• On the downside, occupations on the decline include agricultural workers, postal service workers, sewing machine operators, switchboard operators, data entry clerks, word processors/typists and art history majors. (Although one could always specialize in art history and then become an art thief. Art thievery should not be considered a crime because it’s just so classy and most good art thieves are required to have graduate degrees.)

When Your Career Picks You

If it doesn’t pay to be a sewing machine operator or postal worker and you don’t have a passion for procedural architecture or art thievery, you just might want to consider becoming an entrepreneur—like many in commercial real estate. Here are some of the warning signs that you were born for such a career, according to Jeff Haden of Inc. magazine:

• Do people accuse you of being “scrappy”?

• Are you an “outsider,” and never liked the group projects at school?

• Will you argue to the point that you frustrate every teacher, boss or parent you have ever had? Do you believe that you can win an argument on any topic, against any opponent and that people know this and steer clear of you at parties? More often, do you think as a sign of their great respect, they don’t even invite you?

• Are you annoyingly and doggedly determined (sometimes called “gritty”)?

• Are you just the “right amount of crazy?” Did you or would you walk away from security and a steady paycheck because the real estate world beckoned?

If you are looking for an easy job, don’t invest time in pursuing entrepreneurship. It’s both physically and emotionally exhausting, full of doubt, anxiety, and despair. So, why are entrepreneurs willing to face the vulnerability, the emotional ups and downs, and the risk of public and private failure?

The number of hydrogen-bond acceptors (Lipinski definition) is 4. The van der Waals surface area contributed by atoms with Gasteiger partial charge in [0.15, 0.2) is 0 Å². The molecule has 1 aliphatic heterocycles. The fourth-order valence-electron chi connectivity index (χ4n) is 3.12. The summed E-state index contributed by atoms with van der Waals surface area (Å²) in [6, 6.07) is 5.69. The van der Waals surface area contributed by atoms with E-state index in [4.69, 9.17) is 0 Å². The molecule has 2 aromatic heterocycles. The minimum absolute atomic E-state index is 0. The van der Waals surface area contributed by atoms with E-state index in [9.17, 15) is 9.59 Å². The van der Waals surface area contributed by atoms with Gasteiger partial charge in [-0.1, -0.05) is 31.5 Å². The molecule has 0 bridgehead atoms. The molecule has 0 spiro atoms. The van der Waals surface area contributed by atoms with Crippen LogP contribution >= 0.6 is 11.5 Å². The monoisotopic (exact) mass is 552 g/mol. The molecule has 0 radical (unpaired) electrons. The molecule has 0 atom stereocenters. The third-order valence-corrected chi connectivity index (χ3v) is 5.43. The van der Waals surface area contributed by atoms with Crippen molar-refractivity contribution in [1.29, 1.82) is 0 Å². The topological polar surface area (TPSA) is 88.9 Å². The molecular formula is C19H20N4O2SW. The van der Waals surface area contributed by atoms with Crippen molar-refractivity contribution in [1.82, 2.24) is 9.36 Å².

The answer to that is easy: They have no choice.

• The voice in their heads is louder than every other voice they hear. You see all those other opinions for what they are: not right, not wrong, just data.

• They believe that how they play the game truly is more important than whether they win or lose. If you’re an entrepreneur, you want to change the rules, create your own playing field, and win the game you want to play—because winning a game in a way you’re forced to play would still feel like losing.

• They don’t make choices; they create choices. Most people simply choose from Column A or Column B. Entrepreneurs glance at A and B and then often create their own Column C.

• They don’t need to be disciplined, because they can’t wait to do all the things that bring them closer to achieving their goals.

• They’re fans of other entrepreneurs. Working for a corporation is often a zero-sum game, because personal success often comes at the expense of others. Entrepreneurs, on the other hand, love when others succeed. They know the pie is big enough for everyone.

• They think, Why not me? Entrepreneurs don’t assume successful people possess special talents or a gift from the startup gods. They see successful people and think, That’s awesome, and if he or she can do that, why not me?

Consider this:

If you hang around five confident people, you will be the sixth.

If you hang around five intelligent people, you will be the sixth.

If you hang around five millionaires, you will be the sixth.

If you hang around five idiots, you will be the sixth.

If you hang around five broke people, you will be the sixth.

It’s inevitable.

Susan Arledge, managing principal of Cresa Dallas, has long been accused of hearing voices in her head that others do not hear. She understands those with “just the right amount of crazy,” as many are her friends and peers in commercial real estate. We just didn’t have a choice. Contact her at [email protected]